January 19, 2008

Robots lie. What about software ethics?

In a recent article Discover reports that in an experiment with genetic code and robots researchers from the Lausanne university were able to produce robots with the ability to lie. The robots, having to cope with a "food or poison" question, were able to signal poison as food to their "brothers" and the "eat" the real food while the other robots were poisoned.
While the article is missing technical details and the paper isn't available on Dario Floreano website we can easily guess that it's all about the fitness function. A fitness function is (citing wikipedia) a particular type of objective function that quantifies the optimality of a solution.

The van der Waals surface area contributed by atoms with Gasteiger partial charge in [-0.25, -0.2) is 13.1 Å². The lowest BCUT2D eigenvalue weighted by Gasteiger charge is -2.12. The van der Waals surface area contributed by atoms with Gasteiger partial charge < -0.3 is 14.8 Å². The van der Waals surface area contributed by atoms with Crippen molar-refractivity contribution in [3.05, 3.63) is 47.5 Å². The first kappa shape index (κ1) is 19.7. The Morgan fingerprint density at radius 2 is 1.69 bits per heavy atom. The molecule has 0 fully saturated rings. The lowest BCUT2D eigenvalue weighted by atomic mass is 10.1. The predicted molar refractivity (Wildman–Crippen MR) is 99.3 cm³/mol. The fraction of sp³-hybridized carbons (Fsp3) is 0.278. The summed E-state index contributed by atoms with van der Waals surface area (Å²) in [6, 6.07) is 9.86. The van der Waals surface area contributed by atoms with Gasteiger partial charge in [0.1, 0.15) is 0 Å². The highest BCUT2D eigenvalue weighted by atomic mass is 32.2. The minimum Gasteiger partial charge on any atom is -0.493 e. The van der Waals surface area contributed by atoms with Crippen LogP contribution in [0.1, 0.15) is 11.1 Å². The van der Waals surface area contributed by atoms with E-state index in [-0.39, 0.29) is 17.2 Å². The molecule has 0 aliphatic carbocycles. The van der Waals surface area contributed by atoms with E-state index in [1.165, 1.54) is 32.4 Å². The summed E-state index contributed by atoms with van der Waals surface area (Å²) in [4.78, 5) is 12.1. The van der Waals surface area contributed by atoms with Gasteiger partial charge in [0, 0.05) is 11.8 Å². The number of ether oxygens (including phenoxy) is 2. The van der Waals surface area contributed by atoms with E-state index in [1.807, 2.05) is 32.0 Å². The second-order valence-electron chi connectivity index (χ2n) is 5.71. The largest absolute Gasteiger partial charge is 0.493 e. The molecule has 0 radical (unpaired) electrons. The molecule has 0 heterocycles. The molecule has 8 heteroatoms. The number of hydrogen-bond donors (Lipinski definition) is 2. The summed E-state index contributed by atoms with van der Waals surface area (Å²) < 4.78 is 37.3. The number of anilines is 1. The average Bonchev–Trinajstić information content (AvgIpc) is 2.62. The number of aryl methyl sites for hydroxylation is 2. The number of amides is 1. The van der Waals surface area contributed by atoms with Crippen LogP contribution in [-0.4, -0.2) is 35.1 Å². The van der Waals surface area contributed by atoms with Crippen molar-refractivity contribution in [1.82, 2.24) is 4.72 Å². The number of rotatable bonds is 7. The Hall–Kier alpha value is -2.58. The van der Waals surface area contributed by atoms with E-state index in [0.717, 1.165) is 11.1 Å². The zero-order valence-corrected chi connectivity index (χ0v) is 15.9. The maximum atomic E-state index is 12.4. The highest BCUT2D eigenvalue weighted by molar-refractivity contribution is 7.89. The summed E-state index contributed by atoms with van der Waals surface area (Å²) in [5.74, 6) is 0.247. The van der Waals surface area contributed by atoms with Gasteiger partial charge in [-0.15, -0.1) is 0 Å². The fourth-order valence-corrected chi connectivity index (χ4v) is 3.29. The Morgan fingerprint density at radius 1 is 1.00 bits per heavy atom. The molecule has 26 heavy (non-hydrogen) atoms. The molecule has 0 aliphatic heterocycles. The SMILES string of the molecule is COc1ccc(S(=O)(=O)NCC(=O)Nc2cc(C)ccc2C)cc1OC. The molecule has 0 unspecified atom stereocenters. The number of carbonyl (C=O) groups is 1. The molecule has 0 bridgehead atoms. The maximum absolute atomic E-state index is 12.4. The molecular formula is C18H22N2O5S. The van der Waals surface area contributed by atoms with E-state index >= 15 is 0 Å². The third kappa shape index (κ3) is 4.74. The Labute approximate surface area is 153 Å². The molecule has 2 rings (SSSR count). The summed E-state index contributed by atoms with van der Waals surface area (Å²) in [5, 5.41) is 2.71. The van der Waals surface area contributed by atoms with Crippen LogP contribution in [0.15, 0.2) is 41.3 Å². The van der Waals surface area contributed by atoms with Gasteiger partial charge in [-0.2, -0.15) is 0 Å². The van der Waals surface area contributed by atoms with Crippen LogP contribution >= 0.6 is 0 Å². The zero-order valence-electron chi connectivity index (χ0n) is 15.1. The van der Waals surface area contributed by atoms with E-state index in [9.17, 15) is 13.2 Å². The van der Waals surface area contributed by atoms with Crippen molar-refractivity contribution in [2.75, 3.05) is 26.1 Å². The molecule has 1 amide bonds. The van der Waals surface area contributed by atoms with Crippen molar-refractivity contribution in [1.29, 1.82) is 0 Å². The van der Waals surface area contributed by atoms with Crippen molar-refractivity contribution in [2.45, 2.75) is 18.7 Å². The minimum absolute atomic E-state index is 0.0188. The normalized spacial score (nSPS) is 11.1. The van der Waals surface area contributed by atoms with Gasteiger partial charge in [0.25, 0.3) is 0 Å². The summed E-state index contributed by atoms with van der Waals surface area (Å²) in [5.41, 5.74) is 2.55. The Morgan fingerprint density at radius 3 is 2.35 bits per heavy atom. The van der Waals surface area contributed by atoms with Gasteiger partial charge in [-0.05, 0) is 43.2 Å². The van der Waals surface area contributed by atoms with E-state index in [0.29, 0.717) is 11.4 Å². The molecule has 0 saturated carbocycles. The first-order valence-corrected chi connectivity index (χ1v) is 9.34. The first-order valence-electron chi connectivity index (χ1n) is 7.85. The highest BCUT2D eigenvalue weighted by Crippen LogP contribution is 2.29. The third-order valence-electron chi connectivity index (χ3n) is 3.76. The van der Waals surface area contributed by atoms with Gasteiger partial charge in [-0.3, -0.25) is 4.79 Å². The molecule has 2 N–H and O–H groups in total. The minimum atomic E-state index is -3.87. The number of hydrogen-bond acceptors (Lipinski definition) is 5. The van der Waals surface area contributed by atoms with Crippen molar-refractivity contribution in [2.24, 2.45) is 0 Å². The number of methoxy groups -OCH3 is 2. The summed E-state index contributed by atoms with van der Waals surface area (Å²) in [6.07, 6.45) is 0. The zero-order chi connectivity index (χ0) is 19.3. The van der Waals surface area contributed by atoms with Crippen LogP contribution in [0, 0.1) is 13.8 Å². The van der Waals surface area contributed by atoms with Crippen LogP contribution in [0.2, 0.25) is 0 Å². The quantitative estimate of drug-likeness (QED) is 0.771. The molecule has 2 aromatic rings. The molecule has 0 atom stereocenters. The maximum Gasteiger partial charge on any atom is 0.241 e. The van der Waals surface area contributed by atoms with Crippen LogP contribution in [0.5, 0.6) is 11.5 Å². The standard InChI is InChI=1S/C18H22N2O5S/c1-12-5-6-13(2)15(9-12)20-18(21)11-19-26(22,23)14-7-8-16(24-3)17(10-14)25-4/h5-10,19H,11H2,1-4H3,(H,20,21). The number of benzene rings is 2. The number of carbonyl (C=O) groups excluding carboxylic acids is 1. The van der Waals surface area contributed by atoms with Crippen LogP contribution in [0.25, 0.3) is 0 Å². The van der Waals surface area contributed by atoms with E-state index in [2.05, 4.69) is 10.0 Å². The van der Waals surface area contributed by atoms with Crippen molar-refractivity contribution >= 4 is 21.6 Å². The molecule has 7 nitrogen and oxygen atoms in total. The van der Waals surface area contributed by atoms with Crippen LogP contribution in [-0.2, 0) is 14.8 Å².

The way we choose to measure fitness will decide how an individual in a genetic algorithm behave. It might be The Selfish Gene, or not. It's up to the fitness function. In the same experiment scientists found heroes, embracing sacrifice to save the other robots.

Why is this so interesting? Because we are going to see more and more genetic software in the enterprise, expecially in decision support systems. What we choose as a fitness function will reflect in the output: will they fire someone or hire more women?
Software is going to be lesser "objective" in the future. Complexity is a factor: nowaday we can't tell "why" a Neural Network works the way it does - we can understand the output, but we can't really be sure.
We'll have to rethink about the way we interact with software and understand it. Maybe we should start thinking about ethics, not the Asimov way but in a new, business oriented, way?